Most children and young people with special educational needs or a disability (SEND) go to a mainstream nursery, school or college and are supported by their staff, resources and funds. Teachers and other professionals regularly review how a child or young person is getting on and support them to learn, develop and feel safe. This is called special educational needs support or SEN support.
All schools and all school and academy sixth forms, sixth form colleges, further education colleges and 16-19 academies have funding for children with SEND. Early years settings such as nurseries can also get extra money to support a child with SEND.
SEN support in nurseries, schools and colleges is based around the specific needs of each child or young person. The staff, equipment, resources and support that help your child has are decided using something called the graduated response. This is an ‘assess, plan, do, and review’ cycle. That means if your child has special educational needs, the school or college should:
- assess what support they need
- plan the support
- do the support and then
- review how well it’s working
Information about your child’s needs, support and goals should be written down in a plan and that should be used by staff and updated regularly. Schools and colleges use all kinds of plans, so your child’s plan may look different from one for a child from a different school. What’s important is that your child has a clearly written plan which lists all their needs, support and goals. For most children and young people with SEND the support the school gives works and they make progress.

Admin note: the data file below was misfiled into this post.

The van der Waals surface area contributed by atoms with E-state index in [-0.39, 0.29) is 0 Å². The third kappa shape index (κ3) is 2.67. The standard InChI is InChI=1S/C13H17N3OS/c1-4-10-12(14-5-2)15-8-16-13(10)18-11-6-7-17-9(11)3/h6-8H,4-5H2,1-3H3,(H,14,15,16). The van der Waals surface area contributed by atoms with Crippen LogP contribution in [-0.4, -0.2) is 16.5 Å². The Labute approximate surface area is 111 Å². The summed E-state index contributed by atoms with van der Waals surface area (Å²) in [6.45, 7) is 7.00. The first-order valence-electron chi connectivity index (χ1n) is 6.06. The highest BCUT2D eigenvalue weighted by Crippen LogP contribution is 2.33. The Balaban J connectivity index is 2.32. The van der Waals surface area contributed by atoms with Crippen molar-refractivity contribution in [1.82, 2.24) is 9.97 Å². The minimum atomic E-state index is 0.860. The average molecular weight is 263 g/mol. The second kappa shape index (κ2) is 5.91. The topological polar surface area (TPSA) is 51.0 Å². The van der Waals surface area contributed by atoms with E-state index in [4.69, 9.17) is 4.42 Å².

But sometimes the support for a child isn’t enough or isn’t right. Your child may not make the progress that’s expected and start to fall behind other children their age. Or you may find that their difficulties in school get worse not better and behaviour at school or home becomes more challenging.
If things aren’t going well for your child and they’re not making progress, your first step is to ask for a review of their nursery, school or college plan. At that review you can talk about the support they’re getting, what may need to change and how you’ll know if any new support is working. You can ask whether your child needs more support or whether some of their needs aren’t clear.
If reviewing your child’s plan and making changes to their support doesn’t make a difference, you can ask whether a needs assessment for an Education Health and Care (EHC) plan should be the next step.
For more information please look at our leaflet: Special educational needs support in school